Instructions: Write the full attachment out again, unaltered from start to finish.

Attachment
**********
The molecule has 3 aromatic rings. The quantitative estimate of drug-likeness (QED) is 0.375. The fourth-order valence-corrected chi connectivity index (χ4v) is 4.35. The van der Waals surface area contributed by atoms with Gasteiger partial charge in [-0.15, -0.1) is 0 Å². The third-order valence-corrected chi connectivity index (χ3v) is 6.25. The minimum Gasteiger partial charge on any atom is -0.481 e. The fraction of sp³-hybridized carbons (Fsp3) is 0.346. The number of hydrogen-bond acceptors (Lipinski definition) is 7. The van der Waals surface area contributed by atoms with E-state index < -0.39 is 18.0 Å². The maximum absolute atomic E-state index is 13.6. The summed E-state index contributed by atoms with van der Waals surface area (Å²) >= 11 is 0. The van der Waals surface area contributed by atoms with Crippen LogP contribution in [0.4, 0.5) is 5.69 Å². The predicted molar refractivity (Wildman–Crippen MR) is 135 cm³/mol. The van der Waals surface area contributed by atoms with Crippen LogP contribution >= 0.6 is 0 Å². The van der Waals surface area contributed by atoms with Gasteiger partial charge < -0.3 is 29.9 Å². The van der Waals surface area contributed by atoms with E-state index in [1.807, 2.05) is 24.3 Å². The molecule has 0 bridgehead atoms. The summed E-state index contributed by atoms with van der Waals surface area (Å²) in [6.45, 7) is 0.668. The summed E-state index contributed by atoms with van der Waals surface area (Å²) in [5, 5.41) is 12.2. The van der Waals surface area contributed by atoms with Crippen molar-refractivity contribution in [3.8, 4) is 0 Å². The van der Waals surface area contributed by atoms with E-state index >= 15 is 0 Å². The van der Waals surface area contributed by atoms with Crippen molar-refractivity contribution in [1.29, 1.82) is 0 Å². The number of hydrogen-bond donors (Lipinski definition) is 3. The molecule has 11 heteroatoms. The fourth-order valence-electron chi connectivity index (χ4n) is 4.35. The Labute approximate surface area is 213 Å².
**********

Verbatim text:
The molecule has 3 aromatic rings. The quantitative estimate of drug-likeness (QED) is 0.375. The fourth-order valence-corrected chi connectivity index (χ4v) is 4.35. The van der Waals surface area contributed by atoms with Gasteiger partial charge in [-0.15, -0.1) is 0 Å². The third-order valence-corrected chi connectivity index (χ3v) is 6.25. The minimum Gasteiger partial charge on any atom is -0.481 e. The fraction of sp³-hybridized carbons (Fsp3) is 0.346. The number of hydrogen-bond acceptors (Lipinski definition) is 7. The van der Waals surface area contributed by atoms with E-state index < -0.39 is 18.0 Å². The maximum absolute atomic E-state index is 13.6. The summed E-state index contributed by atoms with van der Waals surface area (Å²) >= 11 is 0. The van der Waals surface area contributed by atoms with Crippen LogP contribution in [0.4, 0.5) is 5.69 Å². The predicted molar refractivity (Wildman–Crippen MR) is 135 cm³/mol. The van der Waals surface area contributed by atoms with Crippen LogP contribution >= 0.6 is 0 Å². The van der Waals surface area contributed by atoms with Gasteiger partial charge < -0.3 is 29.9 Å². The van der Waals surface area contributed by atoms with E-state index in [1.807, 2.05) is 24.3 Å². The molecule has 0 bridgehead atoms. The summed E-state index contributed by atoms with van der Waals surface area (Å²) in [6.45, 7) is 0.668. The summed E-state index contributed by atoms with van der Waals surface area (Å²) in [5, 5.41) is 12.2. The van der Waals surface area contributed by atoms with Crippen molar-refractivity contribution in [3.8, 4) is 0 Å². The van der Waals surface area contributed by atoms with E-state index >= 15 is 0 Å². The van der Waals surface area contributed by atoms with Crippen molar-refractivity contribution in [1.29, 1.82) is 0 Å². The number of hydrogen-bond donors (Lipinski definition) is 3. The molecule has 11 heteroatoms. The fourth-order valence-electron chi connectivity index (χ4n) is 4.35. The Labute approximate surface area is 213 Å².